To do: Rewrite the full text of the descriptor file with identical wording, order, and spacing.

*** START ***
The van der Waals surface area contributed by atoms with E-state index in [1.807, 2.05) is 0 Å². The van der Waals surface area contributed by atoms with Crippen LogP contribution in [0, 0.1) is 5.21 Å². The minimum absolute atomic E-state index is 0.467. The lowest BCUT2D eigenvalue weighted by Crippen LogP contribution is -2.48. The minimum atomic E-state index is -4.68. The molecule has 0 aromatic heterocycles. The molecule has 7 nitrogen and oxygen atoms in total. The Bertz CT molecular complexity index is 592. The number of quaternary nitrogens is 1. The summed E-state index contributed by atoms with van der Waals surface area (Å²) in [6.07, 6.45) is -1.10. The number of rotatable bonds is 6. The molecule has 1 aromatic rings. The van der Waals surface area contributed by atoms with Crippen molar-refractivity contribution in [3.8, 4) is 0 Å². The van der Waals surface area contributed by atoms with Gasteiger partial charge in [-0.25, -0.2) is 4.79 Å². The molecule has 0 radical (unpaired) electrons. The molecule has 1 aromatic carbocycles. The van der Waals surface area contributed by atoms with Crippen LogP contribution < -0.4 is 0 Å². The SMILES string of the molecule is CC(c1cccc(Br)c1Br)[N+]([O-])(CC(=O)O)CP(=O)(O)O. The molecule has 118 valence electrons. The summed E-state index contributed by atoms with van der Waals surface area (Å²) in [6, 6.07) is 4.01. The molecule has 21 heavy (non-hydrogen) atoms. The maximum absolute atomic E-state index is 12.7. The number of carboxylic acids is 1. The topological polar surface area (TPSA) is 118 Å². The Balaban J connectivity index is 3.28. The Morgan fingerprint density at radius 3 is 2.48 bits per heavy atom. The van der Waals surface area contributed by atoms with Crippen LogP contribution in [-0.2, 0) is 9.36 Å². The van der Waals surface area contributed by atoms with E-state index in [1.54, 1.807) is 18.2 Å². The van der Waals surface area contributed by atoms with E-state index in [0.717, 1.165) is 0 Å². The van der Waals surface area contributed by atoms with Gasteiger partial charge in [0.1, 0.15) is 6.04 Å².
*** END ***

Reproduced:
The van der Waals surface area contributed by atoms with E-state index in [1.807, 2.05) is 0 Å². The van der Waals surface area contributed by atoms with Crippen LogP contribution in [0, 0.1) is 5.21 Å². The minimum absolute atomic E-state index is 0.467. The lowest BCUT2D eigenvalue weighted by Crippen LogP contribution is -2.48. The minimum atomic E-state index is -4.68. The molecule has 0 aromatic heterocycles. The molecule has 7 nitrogen and oxygen atoms in total. The Bertz CT molecular complexity index is 592. The number of quaternary nitrogens is 1. The summed E-state index contributed by atoms with van der Waals surface area (Å²) in [6.07, 6.45) is -1.10. The number of rotatable bonds is 6. The molecule has 1 aromatic rings. The van der Waals surface area contributed by atoms with Crippen molar-refractivity contribution in [3.8, 4) is 0 Å². The van der Waals surface area contributed by atoms with Gasteiger partial charge in [-0.25, -0.2) is 4.79 Å². The molecule has 0 radical (unpaired) electrons. The molecule has 1 aromatic carbocycles. The van der Waals surface area contributed by atoms with Crippen LogP contribution < -0.4 is 0 Å². The SMILES string of the molecule is CC(c1cccc(Br)c1Br)[N+]([O-])(CC(=O)O)CP(=O)(O)O. The molecule has 118 valence electrons. The summed E-state index contributed by atoms with van der Waals surface area (Å²) in [6, 6.07) is 4.01. The molecule has 21 heavy (non-hydrogen) atoms. The maximum absolute atomic E-state index is 12.7. The number of carboxylic acids is 1. The topological polar surface area (TPSA) is 118 Å². The Balaban J connectivity index is 3.28. The Morgan fingerprint density at radius 3 is 2.48 bits per heavy atom. The van der Waals surface area contributed by atoms with Crippen LogP contribution in [-0.2, 0) is 9.36 Å². The van der Waals surface area contributed by atoms with E-state index in [1.54, 1.807) is 18.2 Å². The van der Waals surface area contributed by atoms with E-state index in [0.717, 1.165) is 0 Å². The van der Waals surface area contributed by atoms with Gasteiger partial charge in [0.1, 0.15) is 6.04 Å².